June 15, 2017 at 4:03 pm ET
Pruitt Faces Bipartisan Pushback on Proposed EPA Budget Cuts
Environmental Protection Agency Administrator Scott Pruitt on Thursday downplayed some of the White House’s proposed budget cuts to his agency at a House Appropriations subcommittee hearing, where lawmakers from both parties pushed back against the Trump administration’s request for steep spending reductions at the EPA.
Pruitt told the panel he understands the importance of programs that support the Great Lakes, Puget Sound and chemical safety, all of which are facing proposed cuts. He also said there is no plan to eliminate any of the EPA’s 10 regional offices.
The White House budget request for fiscal year 2018 calls for $2.6 billion (31 percent) in cuts to the EPA’s budget.
“I can assure you you’re going to be the first EPA administrator that’s come before this committee in eight years and actually gets more money than they asked for,” Rep. Tom Cole (R-Okla.) said at the hearing. “And that doesn’t mean you’ll get as much as you’ve had, but you’ll do better than you’ve asked for.”
Pruitt dismissed media reports that the agency is considering closing some of its regional offices.
“That’s pure legend as far as the discussion about moving or — there’s no consideration presently with respect to any regional offices about moving them, one location or another,” Pruitt said. “I’m not sure where that came from.”
House Appropriations Committee Chairman Rodney Frelinghuysen (R-N.J.) noted that the administration’s budget calls for a $330 million (30 percent) cut to the EPA’s Superfund program for cleaning up contaminated sites. He recommended Pruitt exercise “caution before you take too many dramatic steps.”
Rep. Derek Kilmer (D-Wash.) pressed Pruitt on the budget’s proposal to eliminate funding for Puget Sound recovery efforts, which were appropriated almost $28 million for fiscal year 2017, which ends on Sept. 30. Kilmer said after the hearing that he was not satisfied with Pruitt’s response. Pruitt said he is “very sympathetic and sensitive” to an application for a no-discharge zone in Puget Sound to limit pollution there — but he did not directly address Kilmer’s complaint that all federal funds for the sound would be eliminated.
Kilmer said in a brief interview that if the federal government doesn’t maintain its role in protecting Puget Sound, it may violate treaty obligations to 19 tribes in the area.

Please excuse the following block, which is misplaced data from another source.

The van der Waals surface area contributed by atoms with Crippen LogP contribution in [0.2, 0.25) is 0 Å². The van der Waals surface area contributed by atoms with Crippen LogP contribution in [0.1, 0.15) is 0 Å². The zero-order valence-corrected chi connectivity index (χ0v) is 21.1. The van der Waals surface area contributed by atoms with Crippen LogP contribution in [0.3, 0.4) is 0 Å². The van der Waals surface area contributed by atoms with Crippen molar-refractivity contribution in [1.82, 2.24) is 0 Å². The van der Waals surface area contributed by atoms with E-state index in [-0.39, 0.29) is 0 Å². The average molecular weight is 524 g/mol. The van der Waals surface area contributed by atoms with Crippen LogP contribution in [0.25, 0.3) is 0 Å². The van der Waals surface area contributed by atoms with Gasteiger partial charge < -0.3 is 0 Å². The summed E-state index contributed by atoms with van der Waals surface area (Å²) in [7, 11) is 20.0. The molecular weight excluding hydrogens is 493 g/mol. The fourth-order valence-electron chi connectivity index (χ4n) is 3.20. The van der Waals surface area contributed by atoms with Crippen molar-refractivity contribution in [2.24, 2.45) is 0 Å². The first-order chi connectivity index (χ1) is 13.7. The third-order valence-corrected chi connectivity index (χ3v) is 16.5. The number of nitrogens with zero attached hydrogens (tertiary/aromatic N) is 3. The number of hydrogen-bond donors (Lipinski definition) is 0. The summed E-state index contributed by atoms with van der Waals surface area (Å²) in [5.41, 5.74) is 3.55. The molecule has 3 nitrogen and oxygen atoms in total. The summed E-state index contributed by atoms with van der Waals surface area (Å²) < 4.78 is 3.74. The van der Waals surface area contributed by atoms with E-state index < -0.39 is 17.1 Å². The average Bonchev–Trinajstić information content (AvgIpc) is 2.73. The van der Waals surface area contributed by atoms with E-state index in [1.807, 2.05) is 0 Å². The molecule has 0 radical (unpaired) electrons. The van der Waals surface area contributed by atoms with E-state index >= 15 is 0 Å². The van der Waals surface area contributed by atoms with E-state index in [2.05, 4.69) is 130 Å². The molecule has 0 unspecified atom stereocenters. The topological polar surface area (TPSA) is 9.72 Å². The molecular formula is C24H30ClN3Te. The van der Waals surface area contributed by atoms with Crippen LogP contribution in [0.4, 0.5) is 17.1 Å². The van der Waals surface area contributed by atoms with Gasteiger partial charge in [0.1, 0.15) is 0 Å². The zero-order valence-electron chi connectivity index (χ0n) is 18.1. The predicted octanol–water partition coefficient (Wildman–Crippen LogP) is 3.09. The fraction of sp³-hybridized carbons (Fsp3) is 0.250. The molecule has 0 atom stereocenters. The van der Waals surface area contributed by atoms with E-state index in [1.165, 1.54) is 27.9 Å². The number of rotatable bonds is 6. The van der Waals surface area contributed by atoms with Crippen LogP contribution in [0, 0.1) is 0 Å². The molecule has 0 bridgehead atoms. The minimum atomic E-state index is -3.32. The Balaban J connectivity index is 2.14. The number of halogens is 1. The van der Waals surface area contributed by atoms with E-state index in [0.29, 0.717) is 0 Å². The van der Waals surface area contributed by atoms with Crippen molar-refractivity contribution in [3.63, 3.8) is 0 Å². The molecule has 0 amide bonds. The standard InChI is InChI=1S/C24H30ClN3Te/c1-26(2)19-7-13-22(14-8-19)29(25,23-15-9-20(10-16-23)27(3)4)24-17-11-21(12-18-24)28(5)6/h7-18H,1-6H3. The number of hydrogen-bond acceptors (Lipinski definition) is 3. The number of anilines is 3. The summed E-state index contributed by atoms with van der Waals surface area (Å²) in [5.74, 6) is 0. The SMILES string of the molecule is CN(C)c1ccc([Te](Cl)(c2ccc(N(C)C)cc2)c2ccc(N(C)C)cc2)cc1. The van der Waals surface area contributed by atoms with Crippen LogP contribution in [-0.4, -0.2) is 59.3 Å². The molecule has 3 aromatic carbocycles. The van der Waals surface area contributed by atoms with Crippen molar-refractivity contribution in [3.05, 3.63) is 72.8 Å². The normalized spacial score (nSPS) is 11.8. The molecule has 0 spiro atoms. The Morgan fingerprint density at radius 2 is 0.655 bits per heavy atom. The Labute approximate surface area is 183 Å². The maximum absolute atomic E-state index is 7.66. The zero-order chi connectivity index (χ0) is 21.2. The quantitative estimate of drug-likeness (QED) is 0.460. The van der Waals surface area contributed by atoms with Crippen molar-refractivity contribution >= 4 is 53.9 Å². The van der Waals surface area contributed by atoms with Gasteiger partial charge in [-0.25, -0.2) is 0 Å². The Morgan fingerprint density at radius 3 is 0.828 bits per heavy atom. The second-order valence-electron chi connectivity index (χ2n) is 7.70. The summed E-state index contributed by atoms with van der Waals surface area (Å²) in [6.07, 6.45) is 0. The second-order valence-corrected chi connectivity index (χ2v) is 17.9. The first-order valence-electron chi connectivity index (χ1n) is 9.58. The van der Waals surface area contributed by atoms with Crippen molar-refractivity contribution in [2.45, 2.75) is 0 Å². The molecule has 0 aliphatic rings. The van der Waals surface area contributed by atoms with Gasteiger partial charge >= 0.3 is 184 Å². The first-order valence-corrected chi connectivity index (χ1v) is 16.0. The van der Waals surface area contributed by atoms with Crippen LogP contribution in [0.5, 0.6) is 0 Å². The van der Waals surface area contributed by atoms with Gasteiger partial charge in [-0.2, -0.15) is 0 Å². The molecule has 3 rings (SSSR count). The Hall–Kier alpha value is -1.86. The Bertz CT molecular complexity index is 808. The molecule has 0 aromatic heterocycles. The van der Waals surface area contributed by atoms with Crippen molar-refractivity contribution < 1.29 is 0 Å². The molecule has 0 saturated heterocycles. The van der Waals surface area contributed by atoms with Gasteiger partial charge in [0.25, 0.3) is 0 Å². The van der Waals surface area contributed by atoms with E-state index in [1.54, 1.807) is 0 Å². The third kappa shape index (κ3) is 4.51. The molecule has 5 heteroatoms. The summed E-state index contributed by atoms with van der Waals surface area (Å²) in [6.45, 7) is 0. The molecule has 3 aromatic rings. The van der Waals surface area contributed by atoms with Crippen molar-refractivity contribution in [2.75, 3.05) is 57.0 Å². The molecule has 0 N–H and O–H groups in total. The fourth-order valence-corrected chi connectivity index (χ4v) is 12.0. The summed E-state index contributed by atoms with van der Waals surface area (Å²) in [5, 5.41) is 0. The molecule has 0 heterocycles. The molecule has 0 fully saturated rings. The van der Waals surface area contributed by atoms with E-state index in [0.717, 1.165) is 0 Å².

“If in the end, Congress doesn’t provide funding for a recovery of Puget Sound, they sure as hell had better set aside money to deal with litigation,” Kilmer said. “Because whether it comes to endangered species, or whether it comes to treaty rights, the government is going to get sued if it doesn’t maintain those obligations.”
Two Ohio lawmakers whose districts border Lake Erie expressed concern for water projects in their area. Rep. Dave Joyce (R) criticized the budget’s proposal to cut programs in the Great Lakes Region, including the $300 million Great Lakes Restoration Initiative. Pruitt accepted an invitation from Rep. Marcy Kaptur (D) to join a bipartisan group of lawmakers to see the environmental challenges facing Lake Erie.
When Kaptur asked if the EPA had initially recommended eliminating funding for the Great Lakes Restoration Initiative to the Office of Management and Budget, Pruitt said it had “been a little while,” but that he “talked about the importance” of the initiative.
Rep. Nita Lowey of New York, the top Democrat on the House Appropriations Committee, criticized the proposed cut to the EPA’s program on endocrine disruptors — chemicals that can interfere with hormones — which was appropriated $7.5 million for the current fiscal year. Pruitt said he understands the importance of the issue and hopes the same functions can be absorbed into the agency’s Office of Chemical Safety and Pollution Prevention, rather than operating as a standalone program.
Pruitt also followed up on previous promises to work on the EPA’s backlog of chemicals awaiting approval under the Toxic Substances Control Act, saying the agency will “have the backlog of chemicals entirely addressed by the end of July.”